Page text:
« AnteriorContinuar »
near, or he would have contrived to make his way to us; but neither of us recognised your voice- in the cry which alarmed us.
"That is not very surprising," replied his companion, "for you never could have heard me cry in like manner before, and I dare say my voice sounded quite unlike itself."
Now I saw in my dream that they had advanced as far as the spring which is at the bottom of the hill, and by it sat an old man, who seemed to have the charge of it; he was drest like a hermit, and his face was handsome even in age: with a benevolent countenance and manner, he invited them to drink of the pure water.
"I perceive," said he, "that you are pilgrims, bound for the celestial country, but," continued he, "methinks your looks are sorrowful; be not disheartened at the sight of the steep and rugged hill before you, for when you have tasted of this excellent spring you will feel yourselves invigorated."
"It is not," replied Paul, "the thought of the difficult ascent which awaits us that makes us appear sad!"
"What is it, then?" asked the hermit, whose name was Sure-Trust.
THE HERMIT. 4]
"Then," said Paul, "it is the anxiety we are in respecting the brother of this young maiden, who is also my cousin, and has been my companion since the time I set out from the Town of Trouble, our native place, till this day, but now we know not where he is."
"Sit ye down beside me," said their compassionate auditor, " whilst we talk further of this business."
Then I saw that they were all three seated on the bank by the way-side, the old man between the two young pilgrims, who both eagerly inquired of him if he had seen any one in the road resembling Luke, whose person they described.
He considered a few moments, and then said: "I remember, about noon, seeing afar off a youth like the figure you mention, coming, as I thought, this way, but not quickly, for he seemed ever and anon to pause, as if in doubt, and look around him; but my eyes are waxed dim from age, and the distance was too great for me to discern very distinctly, but I could perceive that during his seeming indecision one came up to him from the left side of the road, and appeared to talk with him, and after awhile walked back from whence he came, taking the other with him. Now I have a suspicion who this man is, but, as I said before, I could not see clearly enough to be certain whether my surmises were correct."
"Oh!" cried Grace, "tell us, dear sir, who and what the man was who persuaded my brother to turn with him out of the straight road!"
"My good maiden," replied their venerable companion, "it would be only adding to your uneasiness to mention more particularly what I feel yet doubtful about, but I tell you what I will do: though my life is usually passed in solitude and contemplation, and I have thereby acquired the name of the Hermit, I am not without a friend or relative, both which are combined in a young man named Philemon, who is the only son of my late niece. I instructed him from his childhood, and he is much attached to me — indeed, there is nothing he would not do to serve me; him will I commission to investigate this matter, for he is acquainted with all who dwell in these parts."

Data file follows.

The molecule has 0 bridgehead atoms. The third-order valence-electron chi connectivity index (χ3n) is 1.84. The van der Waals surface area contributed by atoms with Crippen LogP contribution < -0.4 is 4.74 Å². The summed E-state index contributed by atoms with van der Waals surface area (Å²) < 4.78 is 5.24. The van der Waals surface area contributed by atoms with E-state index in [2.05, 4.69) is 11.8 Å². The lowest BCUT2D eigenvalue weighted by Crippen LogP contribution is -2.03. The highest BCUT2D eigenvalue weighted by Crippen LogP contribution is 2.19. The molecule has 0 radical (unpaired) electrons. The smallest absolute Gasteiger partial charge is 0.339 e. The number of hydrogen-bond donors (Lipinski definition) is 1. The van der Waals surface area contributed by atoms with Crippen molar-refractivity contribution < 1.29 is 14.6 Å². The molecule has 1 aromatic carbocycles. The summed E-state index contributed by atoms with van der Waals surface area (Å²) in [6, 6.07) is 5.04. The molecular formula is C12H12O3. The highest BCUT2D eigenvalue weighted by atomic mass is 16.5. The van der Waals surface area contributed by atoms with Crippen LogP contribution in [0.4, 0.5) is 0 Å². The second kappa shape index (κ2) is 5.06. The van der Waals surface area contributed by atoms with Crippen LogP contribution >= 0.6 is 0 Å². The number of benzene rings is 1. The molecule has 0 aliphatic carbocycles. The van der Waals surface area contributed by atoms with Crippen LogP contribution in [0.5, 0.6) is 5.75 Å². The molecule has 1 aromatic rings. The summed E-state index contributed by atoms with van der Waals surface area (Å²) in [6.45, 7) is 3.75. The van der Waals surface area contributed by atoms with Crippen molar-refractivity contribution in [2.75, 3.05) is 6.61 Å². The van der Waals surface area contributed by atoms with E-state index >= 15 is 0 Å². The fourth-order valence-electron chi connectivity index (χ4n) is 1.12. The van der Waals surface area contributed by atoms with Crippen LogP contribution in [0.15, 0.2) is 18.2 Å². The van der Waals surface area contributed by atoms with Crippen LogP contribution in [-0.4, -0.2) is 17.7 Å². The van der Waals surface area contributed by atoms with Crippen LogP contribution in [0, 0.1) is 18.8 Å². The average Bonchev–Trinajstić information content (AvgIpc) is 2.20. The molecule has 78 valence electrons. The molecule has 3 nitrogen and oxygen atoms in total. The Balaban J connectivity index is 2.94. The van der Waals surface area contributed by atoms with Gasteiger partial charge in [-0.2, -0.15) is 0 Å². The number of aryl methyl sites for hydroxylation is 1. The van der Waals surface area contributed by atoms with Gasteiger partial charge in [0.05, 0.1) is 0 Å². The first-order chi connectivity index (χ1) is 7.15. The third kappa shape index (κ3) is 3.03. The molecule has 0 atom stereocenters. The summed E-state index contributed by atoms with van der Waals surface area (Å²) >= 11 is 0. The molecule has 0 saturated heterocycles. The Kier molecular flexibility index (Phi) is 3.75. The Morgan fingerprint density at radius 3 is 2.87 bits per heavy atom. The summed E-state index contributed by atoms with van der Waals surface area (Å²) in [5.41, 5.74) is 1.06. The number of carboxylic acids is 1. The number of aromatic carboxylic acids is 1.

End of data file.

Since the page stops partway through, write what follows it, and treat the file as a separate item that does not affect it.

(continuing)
"We feel thankful for your promised exertions in our cause," replied Paul; "but how shall we know whether they are successful?"
"If, as I trust, they be so," answered he, " it shall not be long before you hear of, if not see, your beloved relative."
Just as he said this, a young man of about fourand- twenty, of a prepossessing countenance and agreeable figure, suddenly approached, cordially greeting the old man.
"This," said the latter, " is my nephew, of whom I spoke." Then, taking Paul's hand, continued :— "You and Philemon must hot be strangers, but have fellowship with each other."
"That," said Paul, "I already feel to be my desire." And he spoke as he thought, for there was something in the physiognomy of the new comer, which, though seen for the first time, interested him in his favour. Then I saw that Sure-Trust took his nephew aside, and spoke to him in a low voice, and almost immediately after, the latter, bidding his uncle and the travellers a hasty adieu, left them; when he was gone, their venerable new-found friend addressed them thus :—
"The shades of evening are now closing around us, and you will be in danger of being overtaken by darkness before you can reach the top of the Hill Difficulty; if you will accept such poor accommodation as I can offer for the night, you are heartily welcome; and you will then have the daylight before you on the morrow." Paul and his cousin thankfully accepted his hospitable offer. "My humble dwelling," said he, " is hard by, and I will shew you the way." He then led them to a picturesque dell under the side of the hill, and scarcely a quarter of a mile from the spot they had left was situated the small habitation of the good Hermit, which seemed to be half cave, half cottage, and nearly hid from view by the impending foliage, now glowing in autumnal hues, which adorned the high bank wherein it was partly formed: a small simple gate of twisted boughs admitted them to the interior, which, on first entering, was dark; but their host, lighting a lamp that hung from the top, they found themselves in a small, but pretty, grotto-like room, the sides of which being of granite, tastefully interspersed with moss, glittered in the rays of light cast on them from the lamp. After they were seated, the old man made them partake of his frugal but palatable supper, consisting of dried figs, dates, and almonds, to which he added some new milk and a few bunches of grapes for his guests, "For," said he, "you must, I am sure, be tired and hungry;" which was, indeed, the case, neither of them having eaten since the morning. During their repast they asked the Hermit to tell them something of himself and his life, but this not